You can do so at any time, either in branch, over the phone or via online banking. The payment is stopped immediately, and no further payment is taken unless you reinstate the standing order. Only you can do this.

It is important to inform the person or company due to receive the payment. Non-payment of owed payments could result in fees or penalties. What’s more, if you don’t pay your bills on time, it could affect your credit rating.

Can a standing order payment be refunded?

A standing order payment is similar to a cash or cheque payment. That means you can only get a refund if the person you’ve paid agrees to it. However, if the standing order has been set up fraudulently (i.e. without your authorisation), your bank is obliged to refund you. It must do this by the end of the business day on which it is informed of the fraud. If it doesn’t, you can make a formal complaint. If the result of your complaint is unsuccessful, you can refer it to the Financial Ombudsman..

Can a standing order payment bounce?

A standing order payment bounces if there isn't enough money in your account to cover it. This can cause your bank to charge you for going into an unauthorised overdraft. To avoid this happening, we recommend setting up a small interest-free overdraft to act as a ‘buffer zone’. 

Having this in place means your bank won’t charge you if a standing order puts you into a negative account balance. Alternatively, you could contact the recipient to ask if they’ll accept payment at a later date.

Some banks have an automated retry feature. This means that they automatically resend funds when you have money in your account. When this is the case, you may have a window to transfer funds to your account before the retry. Check with your bank or building society first.

How long does a standing order payment stay active?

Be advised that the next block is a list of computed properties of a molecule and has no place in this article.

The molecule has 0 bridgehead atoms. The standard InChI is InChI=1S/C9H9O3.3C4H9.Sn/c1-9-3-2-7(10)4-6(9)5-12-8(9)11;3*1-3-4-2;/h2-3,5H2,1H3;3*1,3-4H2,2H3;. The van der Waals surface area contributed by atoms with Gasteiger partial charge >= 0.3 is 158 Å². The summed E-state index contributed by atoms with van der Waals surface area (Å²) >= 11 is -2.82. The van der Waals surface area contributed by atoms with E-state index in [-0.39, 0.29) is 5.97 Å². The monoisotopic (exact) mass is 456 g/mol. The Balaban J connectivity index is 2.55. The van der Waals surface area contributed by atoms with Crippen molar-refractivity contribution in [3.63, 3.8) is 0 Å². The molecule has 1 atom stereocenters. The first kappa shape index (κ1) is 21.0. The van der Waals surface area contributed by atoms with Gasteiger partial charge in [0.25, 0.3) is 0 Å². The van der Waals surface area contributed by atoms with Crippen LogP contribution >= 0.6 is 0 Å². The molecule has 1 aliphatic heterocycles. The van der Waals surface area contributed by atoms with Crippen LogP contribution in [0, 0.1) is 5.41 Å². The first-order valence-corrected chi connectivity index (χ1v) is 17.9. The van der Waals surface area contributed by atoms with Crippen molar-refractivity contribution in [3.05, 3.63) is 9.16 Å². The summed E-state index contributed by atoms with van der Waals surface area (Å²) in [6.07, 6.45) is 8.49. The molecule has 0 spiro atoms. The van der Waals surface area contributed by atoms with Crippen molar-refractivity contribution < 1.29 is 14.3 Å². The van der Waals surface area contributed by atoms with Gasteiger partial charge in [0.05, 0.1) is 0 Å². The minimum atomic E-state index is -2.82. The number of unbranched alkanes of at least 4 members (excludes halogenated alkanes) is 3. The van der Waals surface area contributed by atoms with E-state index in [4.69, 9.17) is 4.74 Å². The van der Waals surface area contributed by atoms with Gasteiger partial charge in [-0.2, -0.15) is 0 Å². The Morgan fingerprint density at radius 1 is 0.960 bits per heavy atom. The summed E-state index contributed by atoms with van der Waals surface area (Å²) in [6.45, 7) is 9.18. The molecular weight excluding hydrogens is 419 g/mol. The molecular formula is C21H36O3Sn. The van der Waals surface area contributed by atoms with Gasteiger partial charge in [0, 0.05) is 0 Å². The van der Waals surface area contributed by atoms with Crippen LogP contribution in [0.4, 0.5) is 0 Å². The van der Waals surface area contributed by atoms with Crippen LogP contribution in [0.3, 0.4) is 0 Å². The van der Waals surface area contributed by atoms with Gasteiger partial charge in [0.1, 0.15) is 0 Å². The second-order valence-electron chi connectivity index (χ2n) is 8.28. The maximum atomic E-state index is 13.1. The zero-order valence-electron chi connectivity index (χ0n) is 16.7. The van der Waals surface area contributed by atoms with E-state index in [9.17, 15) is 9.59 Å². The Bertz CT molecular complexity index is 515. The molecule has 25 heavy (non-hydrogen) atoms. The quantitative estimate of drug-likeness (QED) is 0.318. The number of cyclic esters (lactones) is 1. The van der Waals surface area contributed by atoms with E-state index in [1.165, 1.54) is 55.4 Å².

When setting up a new standing order with your bank, you have the option to specify a frequency for the recurring payment. The standard options are weekly, monthly and annually. You may be able to set a custom frequency (e.g. quarterly). If you set an end date, the standing order stays active until that date. Alternatively, cancel it manually via your bank (at any time).

Standing order templates and forms

To give you a better idea of what typical standing order forms look like, here are some useful links for a selection of UK banks. Most banks also offer quick and easy set-up via their online banking platforms.

Standing order template for RBS

Standing order template for Natwest Bank

Standing order template for First Direct

Standing order template for Lloyds Bank

Standing order template for Santander

Standing order template for Barclays

Standing order template for Bank of Ireland

Standing order vs Direct Debit in brief

In principle, a standing order is a free and convenient way for you to receive a payment. In practice, using a standing order generally creates a lot of manual work for you. The cost of this often far outweighs the theoretical savings of taking a payment by standing order.

With a Direct Debit, you pay the transaction fee. With GoCardless, this is typically much lower than for alternative payment methods. What’s more, the cost is usually more than justified due to the reduced administrative burden. 

Simply ask your customer to set up an initial payment authorisation. Once this is in place, you take control of the payment. Smaller merchants often find that the GoCardless dashboard is more than sufficient for their needs. Larger ones can use GoCardless with a partner integration (e.g. Xero, Quickbooks or Sage). Alternatively, they can connect with the GoCardless API.

Whichever option you choose, you can benefit from a high degree of automation. For example, a payer is automatically notified of any action taken on their account. Likewise, you are notified of any significant event (e.g. a new mandate being set up). This can vastly reduce your administrative burden.

Direct Debit then may be a better option for most businesses because:

  • it's low cost

  • flexible

  • enjoys a low failure rate

  • can be automated to avoid manual admin

  • and crucially gives you control over your own payment process.

Dayle, an accountant and GoCardless customer, recommends GoCardless Direct Debit to all his clients, see below:

Read more about how you can take control of payment collection with Direct Debit via GoCardless, eliminate late payments, reduce time spent on financial admin, and get paid on time, every time.